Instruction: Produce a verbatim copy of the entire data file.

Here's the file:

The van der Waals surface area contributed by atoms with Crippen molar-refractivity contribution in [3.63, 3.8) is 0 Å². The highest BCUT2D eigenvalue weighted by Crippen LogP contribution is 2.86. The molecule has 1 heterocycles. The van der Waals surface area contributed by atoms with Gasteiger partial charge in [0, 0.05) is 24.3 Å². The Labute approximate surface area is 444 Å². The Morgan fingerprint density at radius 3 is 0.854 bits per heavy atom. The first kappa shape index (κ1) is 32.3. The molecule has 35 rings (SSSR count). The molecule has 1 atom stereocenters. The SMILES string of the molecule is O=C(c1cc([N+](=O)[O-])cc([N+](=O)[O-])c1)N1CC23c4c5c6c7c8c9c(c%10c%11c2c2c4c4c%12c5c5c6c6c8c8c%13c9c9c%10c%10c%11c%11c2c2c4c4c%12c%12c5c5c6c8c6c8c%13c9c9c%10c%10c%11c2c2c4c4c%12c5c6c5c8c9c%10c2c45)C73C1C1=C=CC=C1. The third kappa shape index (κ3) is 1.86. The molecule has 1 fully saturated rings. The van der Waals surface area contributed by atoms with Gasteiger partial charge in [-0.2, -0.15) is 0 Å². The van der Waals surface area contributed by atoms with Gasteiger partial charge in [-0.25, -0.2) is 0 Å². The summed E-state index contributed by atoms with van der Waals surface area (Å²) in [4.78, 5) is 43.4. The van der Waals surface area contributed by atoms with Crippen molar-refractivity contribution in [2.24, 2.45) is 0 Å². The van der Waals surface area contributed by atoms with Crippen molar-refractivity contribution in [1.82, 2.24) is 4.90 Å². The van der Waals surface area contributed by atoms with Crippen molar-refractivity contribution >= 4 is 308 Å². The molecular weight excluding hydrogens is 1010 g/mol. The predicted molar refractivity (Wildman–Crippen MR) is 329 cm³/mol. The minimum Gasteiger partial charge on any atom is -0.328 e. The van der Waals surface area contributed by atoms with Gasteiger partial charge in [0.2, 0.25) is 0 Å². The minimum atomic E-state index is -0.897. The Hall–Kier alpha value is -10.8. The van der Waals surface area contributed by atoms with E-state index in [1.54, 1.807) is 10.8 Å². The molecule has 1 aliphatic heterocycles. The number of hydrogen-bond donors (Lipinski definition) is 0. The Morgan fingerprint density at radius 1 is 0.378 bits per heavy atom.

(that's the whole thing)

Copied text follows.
The van der Waals surface area contributed by atoms with Crippen molar-refractivity contribution in [3.63, 3.8) is 0 Å². The highest BCUT2D eigenvalue weighted by Crippen LogP contribution is 2.86. The molecule has 1 heterocycles. The van der Waals surface area contributed by atoms with Gasteiger partial charge in [0, 0.05) is 24.3 Å². The Labute approximate surface area is 444 Å². The Morgan fingerprint density at radius 3 is 0.854 bits per heavy atom. The first kappa shape index (κ1) is 32.3. The molecule has 35 rings (SSSR count). The molecule has 1 atom stereocenters. The SMILES string of the molecule is O=C(c1cc([N+](=O)[O-])cc([N+](=O)[O-])c1)N1CC23c4c5c6c7c8c9c(c%10c%11c2c2c4c4c%12c5c5c6c6c8c8c%13c9c9c%10c%10c%11c%11c2c2c4c4c%12c%12c5c5c6c8c6c8c%13c9c9c%10c%10c%11c2c2c4c4c%12c5c6c5c8c9c%10c2c45)C73C1C1=C=CC=C1. The third kappa shape index (κ3) is 1.86. The molecule has 1 fully saturated rings. The van der Waals surface area contributed by atoms with Gasteiger partial charge in [-0.2, -0.15) is 0 Å². The van der Waals surface area contributed by atoms with Gasteiger partial charge in [-0.25, -0.2) is 0 Å². The summed E-state index contributed by atoms with van der Waals surface area (Å²) in [4.78, 5) is 43.4. The van der Waals surface area contributed by atoms with Crippen molar-refractivity contribution in [2.24, 2.45) is 0 Å². The van der Waals surface area contributed by atoms with Crippen molar-refractivity contribution in [1.82, 2.24) is 4.90 Å². The van der Waals surface area contributed by atoms with Crippen molar-refractivity contribution >= 4 is 308 Å². The molecular weight excluding hydrogens is 1010 g/mol. The predicted molar refractivity (Wildman–Crippen MR) is 329 cm³/mol. The minimum Gasteiger partial charge on any atom is -0.328 e. The van der Waals surface area contributed by atoms with Gasteiger partial charge in [0.2, 0.25) is 0 Å². The minimum atomic E-state index is -0.897. The Hall–Kier alpha value is -10.8. The van der Waals surface area contributed by atoms with E-state index in [1.54, 1.807) is 10.8 Å². The molecule has 1 aliphatic heterocycles. The number of hydrogen-bond donors (Lipinski definition) is 0. The Morgan fingerprint density at radius 1 is 0.378 bits per heavy atom.